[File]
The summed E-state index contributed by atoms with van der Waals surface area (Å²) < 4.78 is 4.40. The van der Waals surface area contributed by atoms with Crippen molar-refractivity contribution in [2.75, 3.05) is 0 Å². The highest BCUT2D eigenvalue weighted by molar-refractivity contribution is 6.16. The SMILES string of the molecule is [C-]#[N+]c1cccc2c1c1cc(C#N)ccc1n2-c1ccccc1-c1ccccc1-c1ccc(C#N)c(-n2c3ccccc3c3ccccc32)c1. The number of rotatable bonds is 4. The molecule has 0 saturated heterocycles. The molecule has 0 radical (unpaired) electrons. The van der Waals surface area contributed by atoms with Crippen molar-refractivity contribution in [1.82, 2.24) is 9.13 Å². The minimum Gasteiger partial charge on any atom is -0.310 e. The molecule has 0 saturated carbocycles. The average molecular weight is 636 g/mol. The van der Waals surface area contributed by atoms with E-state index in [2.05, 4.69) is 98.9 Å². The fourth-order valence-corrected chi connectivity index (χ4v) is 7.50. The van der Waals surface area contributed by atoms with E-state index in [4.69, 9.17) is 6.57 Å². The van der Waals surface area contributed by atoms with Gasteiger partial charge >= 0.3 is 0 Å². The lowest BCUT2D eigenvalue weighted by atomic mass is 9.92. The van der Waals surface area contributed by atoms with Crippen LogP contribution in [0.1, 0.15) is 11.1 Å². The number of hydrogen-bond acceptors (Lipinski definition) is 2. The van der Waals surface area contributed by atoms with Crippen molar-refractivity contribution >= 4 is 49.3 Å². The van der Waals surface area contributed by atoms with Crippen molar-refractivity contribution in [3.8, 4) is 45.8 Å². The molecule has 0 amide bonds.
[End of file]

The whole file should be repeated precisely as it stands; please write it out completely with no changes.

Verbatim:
The summed E-state index contributed by atoms with van der Waals surface area (Å²) < 4.78 is 4.40. The van der Waals surface area contributed by atoms with Crippen molar-refractivity contribution in [2.75, 3.05) is 0 Å². The highest BCUT2D eigenvalue weighted by molar-refractivity contribution is 6.16. The SMILES string of the molecule is [C-]#[N+]c1cccc2c1c1cc(C#N)ccc1n2-c1ccccc1-c1ccccc1-c1ccc(C#N)c(-n2c3ccccc3c3ccccc32)c1. The number of rotatable bonds is 4. The molecule has 0 saturated heterocycles. The molecule has 0 radical (unpaired) electrons. The van der Waals surface area contributed by atoms with Crippen molar-refractivity contribution in [1.82, 2.24) is 9.13 Å². The minimum Gasteiger partial charge on any atom is -0.310 e. The molecule has 0 saturated carbocycles. The average molecular weight is 636 g/mol. The van der Waals surface area contributed by atoms with E-state index in [2.05, 4.69) is 98.9 Å². The fourth-order valence-corrected chi connectivity index (χ4v) is 7.50. The van der Waals surface area contributed by atoms with E-state index in [4.69, 9.17) is 6.57 Å². The van der Waals surface area contributed by atoms with Gasteiger partial charge >= 0.3 is 0 Å². The lowest BCUT2D eigenvalue weighted by atomic mass is 9.92. The van der Waals surface area contributed by atoms with Crippen LogP contribution in [0.1, 0.15) is 11.1 Å². The number of hydrogen-bond acceptors (Lipinski definition) is 2. The van der Waals surface area contributed by atoms with Crippen molar-refractivity contribution >= 4 is 49.3 Å². The van der Waals surface area contributed by atoms with Crippen molar-refractivity contribution in [3.8, 4) is 45.8 Å². The molecule has 0 amide bonds.